December 9, 2001: The Sinner Has No Clothes

Let us pray: Dear Savior, in a few weeks we will celebrate Your blessed birth. In a few weeks we will commemorate the day when You came to meet us in humbleness and love. Lord, make us ready to meet You with welcoming hearts and clean lives. But, lest we put off real repentance for a few more days, also remind us that You are meeting us this very day in Your blessed Word of truth and in the Holy Supper. So, stir up our souls and cause us to throw off all sin so that we may also welcome You aright today, tomorrow, and forever. Amen
TEXT: Matthew 3: 1-12

Fellow Redeemed Sinners:
First impressions are very important. That’s why we dress up for job interviews, make sure we’re clean and neat when visiting the in-laws for the first time, and when you go on that first date, well…you get the point. Advent is about getting ready to make a good first impression upon God Almighty. And since God isn’t impressed by externals (after all, He reads the heart), we can do no better than follow John the Baptist’s prescription for first impressions as found in our text. Yes, listen to his holy words and


“In those days John the Baptist came, preaching in the Desert of Judea and saying, ‘Repent, for the kingdom of heaven is near.’ This is he who was spoken of through the prophet Isaiah: ‘A voice of one calling in the desert, Prepare the way for the Lord, make straight paths for him.’ John’s clothes were made of camel’s hair, and he had a leather belt around his waist. His food was locusts and wild honey. People went out to him from Jerusalem and all Judea and the whole region of the Jordan. Confessing their sins, they were baptized by him in the Jordan river.”

As you prepare to meet God in the person of Christ, what should you wear? Is our lesson telling us to wear rough-hewn clothes like John of camel hair cinched with a leather belt? No. Clothes don’t make the man or the woman-contrary to modern belief. Instead John’s austere dress was a reminder that God looks past the outward appearance and looks inside us for a simple heart stripped clean of pretension and pride. John’s humble clothing mirrored his humble heart. And so it must be for us if we want to meet God.

Obviously John’s clothes and his message went hand-in-hand. After all, “repentance” is a pretty humbling calling card. And what does repentance mean? It means to love God more than sin. To love him more than yourself. To willingly place your life in His hands and trust that He won’t drop you on your head. I had a reminder of that just the other day. On Thursday night I came down with a terrible fever that lasted all day Friday. I thought: “If I preach at all on Sunday it will be either a file sermon or off the cuff.”-Something I’ve never done on a Sunday in my 17 years in God’s ministry. Anyway, I was grumpy, sick, worried about the new roof, the coming snow, and the drain on our treasury. All those things combined to pull me down and cause me to worry about the future. In retrospect it’s silly, but such is the nature of human pride-we take the weight of the world on ourselves and fail to remember to trust in the Lord in all things. At that point my wife came home from work and reminded me that God has blest us greatly, provided us with more financial wherewithal than most churches, and that He’ll never disappoint us or leave us high and dry. How true! Yes, we all need to repent of our prideful arrogance and trust Him in humbleness if we’re to meet God in love instead of in fear.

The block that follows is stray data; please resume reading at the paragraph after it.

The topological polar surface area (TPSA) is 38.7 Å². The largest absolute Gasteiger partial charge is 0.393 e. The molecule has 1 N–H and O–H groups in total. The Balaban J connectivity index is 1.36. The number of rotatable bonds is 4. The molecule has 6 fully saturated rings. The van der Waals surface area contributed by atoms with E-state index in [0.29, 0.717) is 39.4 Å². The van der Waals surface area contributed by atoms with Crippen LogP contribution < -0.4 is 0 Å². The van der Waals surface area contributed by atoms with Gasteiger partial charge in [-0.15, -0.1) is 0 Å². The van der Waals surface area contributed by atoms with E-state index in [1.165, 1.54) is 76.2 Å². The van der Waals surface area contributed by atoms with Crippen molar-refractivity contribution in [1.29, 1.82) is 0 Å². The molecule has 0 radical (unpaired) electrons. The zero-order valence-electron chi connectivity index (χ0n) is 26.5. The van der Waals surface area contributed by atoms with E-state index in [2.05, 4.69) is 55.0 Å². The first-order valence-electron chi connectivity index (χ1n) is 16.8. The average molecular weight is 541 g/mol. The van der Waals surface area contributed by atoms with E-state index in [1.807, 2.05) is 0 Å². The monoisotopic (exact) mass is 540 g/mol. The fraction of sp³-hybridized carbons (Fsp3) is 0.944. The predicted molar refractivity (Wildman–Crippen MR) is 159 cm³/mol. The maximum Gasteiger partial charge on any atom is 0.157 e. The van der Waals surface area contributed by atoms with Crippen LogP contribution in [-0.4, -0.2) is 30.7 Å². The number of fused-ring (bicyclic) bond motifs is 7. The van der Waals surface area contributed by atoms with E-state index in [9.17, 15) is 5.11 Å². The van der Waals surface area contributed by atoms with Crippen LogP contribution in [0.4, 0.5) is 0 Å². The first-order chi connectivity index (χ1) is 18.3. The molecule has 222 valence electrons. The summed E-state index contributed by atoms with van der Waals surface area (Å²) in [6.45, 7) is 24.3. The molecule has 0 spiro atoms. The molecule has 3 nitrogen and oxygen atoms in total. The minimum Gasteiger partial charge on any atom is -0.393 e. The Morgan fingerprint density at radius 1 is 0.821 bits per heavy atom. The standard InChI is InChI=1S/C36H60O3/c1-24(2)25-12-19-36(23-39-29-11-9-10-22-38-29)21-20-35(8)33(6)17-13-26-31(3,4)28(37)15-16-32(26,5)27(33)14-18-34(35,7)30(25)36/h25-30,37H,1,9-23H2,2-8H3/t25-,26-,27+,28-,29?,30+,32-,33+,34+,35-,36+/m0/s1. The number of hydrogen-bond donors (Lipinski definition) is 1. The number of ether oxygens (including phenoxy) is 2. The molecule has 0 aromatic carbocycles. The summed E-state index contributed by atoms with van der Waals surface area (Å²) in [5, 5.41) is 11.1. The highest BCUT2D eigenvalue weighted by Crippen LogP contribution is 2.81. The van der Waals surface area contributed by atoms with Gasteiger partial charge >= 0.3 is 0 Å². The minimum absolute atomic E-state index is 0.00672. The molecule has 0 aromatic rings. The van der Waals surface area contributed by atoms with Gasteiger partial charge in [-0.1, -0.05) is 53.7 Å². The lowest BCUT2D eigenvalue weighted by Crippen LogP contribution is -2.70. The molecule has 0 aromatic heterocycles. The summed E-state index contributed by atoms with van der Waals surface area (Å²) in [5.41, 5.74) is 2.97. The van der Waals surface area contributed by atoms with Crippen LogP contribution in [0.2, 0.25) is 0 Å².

John also used humble means to prepare people for the momentous event of Christ bursting on the scene and beginning His ministry. He used simple words which by God’s grace and power cut people to the heart. And he used simple water, the water of baptism, to grant them the Holy Spirit and put Godly confidence within. Today God Himself does the same to each of you. He speaks to you, comforts you with His forgiveness, and then confirms His compassion for you by feeding your faith in His holy supper. In short, nothing essential has changed between John’s time and now-including our need to confess our sins to our holy God.

Nothing has changed, including the apathy and open mocking of our coming Lord exhibited by the Pharisees and Sadducees then and the liberal modernists today who laugh at the truths of the Bible. And then as now John says: “If you’re not willing to give God your heart then be prepared to reap destruction. Be prepared to go through life comfortless. Be prepared to face judgement day without the redeeming blood of Christ to cover your sins. Yes, be prepared to die and face hell.”

God isn’t namby-pamby. He doesn’t play games. When He comes to you He expects you to be ready to welcome Him into your life with a thankful heart. And the only way to do that is to “Trust in the Lord and lean not on your own understanding.” In short, to repent.

We’re all sinners. We’re all mortal. None of us will live forever. None of us knows when God will come to confront us with His final judgement. However, since we know He has sent us His Holy Spirit. Since we know that the Spirit works faith in our hearts and makes the forgiveness Christ won on the cross our very own possession. Since we know that Christ has died for our sins and that He’ll never leave nor forsake us. Since we know all that judgement holds no more fear for us than Christmas does! So, prepare yourself to meet God in love-for that is exactly how He meets you-in the love of the manger. Amen